advice serif;”> Not even the rain can keep Lisa Gorry down after finding Jonas Jonasson’s 2009 debut

It’s not unreasonable to say that for most people, Swedish writing is earmarked by the dark and gothic Larsson saga, The Girl With the… trilogy, the series that captured many readers’ interests both before and after its transition onto the big screen. The success of such Scandi-crime has been thoroughly enjoyed by many writers looking to bounce off the success of Lisbeth’s adventures, and so it’s refreshing to find a book now that steers very much clear of such a genre.

 If I’m honest, I hadn’t really looked at the author when purchasing the book; it didn’t matter to me who had written it, as it was more on an impulse buy, bought out of guiltiness for ducking into Hodges and Figgis to escape a rainstorm. However, I’m beginning to think that it was fate that brought The Hundred-Year-Old Man and I together -it seems that for once the rain in Ireland has done me a bit of good!

 Allan Karlsson is our eponymous hero, a man who is far from done with life and not one to give up so easily on living, and so, on the afternoon of his one hundredth birthday, he creaks out his bedroom window and starts off on the adventure to top all adventures.

 Jonasson has a very quirky and light way of writing: fast paced and relentlessly sunny, we are lucky enough to accompany Allan on his latest adventure, learning about how he lived his hundred years on the way. While being set in recent years, the novel guides us through some of the major events of the 20th century; with Allan involving himself inadvertently in everything from the Russian Revolution to Reagan’s Star Wars, it soon becomes apparent that the centenarian has a knack for being in the wrong place at the right time.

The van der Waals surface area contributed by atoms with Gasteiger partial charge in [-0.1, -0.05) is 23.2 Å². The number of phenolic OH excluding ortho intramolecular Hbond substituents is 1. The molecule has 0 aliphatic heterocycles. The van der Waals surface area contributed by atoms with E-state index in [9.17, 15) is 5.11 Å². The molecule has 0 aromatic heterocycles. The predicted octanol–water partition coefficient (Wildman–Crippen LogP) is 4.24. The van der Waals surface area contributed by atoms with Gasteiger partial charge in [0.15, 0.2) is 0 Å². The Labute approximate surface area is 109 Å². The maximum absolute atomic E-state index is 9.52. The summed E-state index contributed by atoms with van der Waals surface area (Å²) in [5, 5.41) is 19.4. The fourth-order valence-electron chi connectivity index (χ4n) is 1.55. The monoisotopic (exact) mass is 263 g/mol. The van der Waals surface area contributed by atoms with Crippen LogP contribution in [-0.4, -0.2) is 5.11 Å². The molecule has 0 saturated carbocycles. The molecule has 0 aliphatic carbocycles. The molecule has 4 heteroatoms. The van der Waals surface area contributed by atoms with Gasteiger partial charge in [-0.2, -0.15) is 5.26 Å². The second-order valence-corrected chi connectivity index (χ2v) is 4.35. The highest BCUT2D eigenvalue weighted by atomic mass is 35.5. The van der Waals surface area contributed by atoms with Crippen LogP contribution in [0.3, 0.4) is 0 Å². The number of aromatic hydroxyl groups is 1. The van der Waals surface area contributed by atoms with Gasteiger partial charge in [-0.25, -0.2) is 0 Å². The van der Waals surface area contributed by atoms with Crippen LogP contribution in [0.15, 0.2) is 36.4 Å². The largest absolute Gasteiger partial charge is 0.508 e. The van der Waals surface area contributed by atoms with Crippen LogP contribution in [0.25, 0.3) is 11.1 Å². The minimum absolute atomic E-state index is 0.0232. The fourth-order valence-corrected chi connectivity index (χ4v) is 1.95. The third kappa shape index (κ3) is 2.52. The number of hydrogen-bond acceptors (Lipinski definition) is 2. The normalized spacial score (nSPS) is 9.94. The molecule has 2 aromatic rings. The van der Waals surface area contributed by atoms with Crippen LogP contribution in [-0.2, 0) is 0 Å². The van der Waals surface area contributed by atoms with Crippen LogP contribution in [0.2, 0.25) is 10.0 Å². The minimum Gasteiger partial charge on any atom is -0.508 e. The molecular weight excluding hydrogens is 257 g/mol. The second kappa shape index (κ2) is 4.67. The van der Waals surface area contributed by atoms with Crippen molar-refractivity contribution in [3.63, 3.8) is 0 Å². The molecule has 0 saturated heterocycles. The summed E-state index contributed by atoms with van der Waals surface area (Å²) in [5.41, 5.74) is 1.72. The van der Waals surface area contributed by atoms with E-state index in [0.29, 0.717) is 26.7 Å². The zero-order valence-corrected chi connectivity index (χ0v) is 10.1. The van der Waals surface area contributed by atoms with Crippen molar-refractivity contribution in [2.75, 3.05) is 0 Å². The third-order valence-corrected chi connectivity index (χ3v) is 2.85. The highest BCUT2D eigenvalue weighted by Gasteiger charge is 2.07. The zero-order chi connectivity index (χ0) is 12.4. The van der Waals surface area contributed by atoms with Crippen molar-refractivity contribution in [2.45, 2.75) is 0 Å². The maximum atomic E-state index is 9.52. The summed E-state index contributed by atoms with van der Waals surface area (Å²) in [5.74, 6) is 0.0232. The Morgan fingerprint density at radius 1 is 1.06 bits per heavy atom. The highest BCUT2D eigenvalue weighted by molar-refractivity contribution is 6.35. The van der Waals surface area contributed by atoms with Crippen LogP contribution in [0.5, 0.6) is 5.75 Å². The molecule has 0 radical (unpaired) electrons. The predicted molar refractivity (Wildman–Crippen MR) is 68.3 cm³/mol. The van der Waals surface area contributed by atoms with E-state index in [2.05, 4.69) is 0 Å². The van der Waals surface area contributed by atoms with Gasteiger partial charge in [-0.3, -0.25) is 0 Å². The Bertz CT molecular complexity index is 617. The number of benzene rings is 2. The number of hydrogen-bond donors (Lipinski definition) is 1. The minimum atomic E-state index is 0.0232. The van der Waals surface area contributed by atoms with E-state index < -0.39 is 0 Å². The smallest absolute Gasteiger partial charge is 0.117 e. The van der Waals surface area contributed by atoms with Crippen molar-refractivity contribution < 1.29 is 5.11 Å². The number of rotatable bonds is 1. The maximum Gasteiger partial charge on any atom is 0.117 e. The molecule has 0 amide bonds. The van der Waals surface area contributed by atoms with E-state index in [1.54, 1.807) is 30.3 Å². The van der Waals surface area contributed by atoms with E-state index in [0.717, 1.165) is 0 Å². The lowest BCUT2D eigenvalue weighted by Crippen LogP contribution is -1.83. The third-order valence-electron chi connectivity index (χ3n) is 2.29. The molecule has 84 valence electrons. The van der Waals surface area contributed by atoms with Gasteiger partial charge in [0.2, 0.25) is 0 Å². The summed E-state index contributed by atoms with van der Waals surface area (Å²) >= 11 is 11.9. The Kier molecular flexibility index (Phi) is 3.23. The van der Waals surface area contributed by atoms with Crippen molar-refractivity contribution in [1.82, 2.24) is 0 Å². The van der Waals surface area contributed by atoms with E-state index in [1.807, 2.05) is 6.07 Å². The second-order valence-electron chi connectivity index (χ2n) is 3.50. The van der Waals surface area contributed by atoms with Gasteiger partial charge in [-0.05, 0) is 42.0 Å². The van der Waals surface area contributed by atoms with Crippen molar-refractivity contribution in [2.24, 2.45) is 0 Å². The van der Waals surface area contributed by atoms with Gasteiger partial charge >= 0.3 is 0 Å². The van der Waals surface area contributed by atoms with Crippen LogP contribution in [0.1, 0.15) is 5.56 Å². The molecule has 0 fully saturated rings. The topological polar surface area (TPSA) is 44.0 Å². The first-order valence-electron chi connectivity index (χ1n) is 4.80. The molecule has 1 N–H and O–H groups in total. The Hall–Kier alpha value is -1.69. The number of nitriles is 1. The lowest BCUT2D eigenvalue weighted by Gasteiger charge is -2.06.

Concurrent to this, we watch as the story of Allan’s present day escape develops into a genial crimefest. While the plot itself is utterly ridiculous, Karlsson’s down-to-earth nature and the book’s innate charm keeps the reader asking for more, and just when you think you’ve caught up on the story, Jonasson twists the plot and you’ve got something else to catch up on.

 Confident, quirky and charismatic, The Hundred-Year-Old Man Who Climbed Out of the Window and Disappeared will have you laughing out loud and contemplating your own way of living life. Highly recommended if you’re aiming to beat those autumn blues.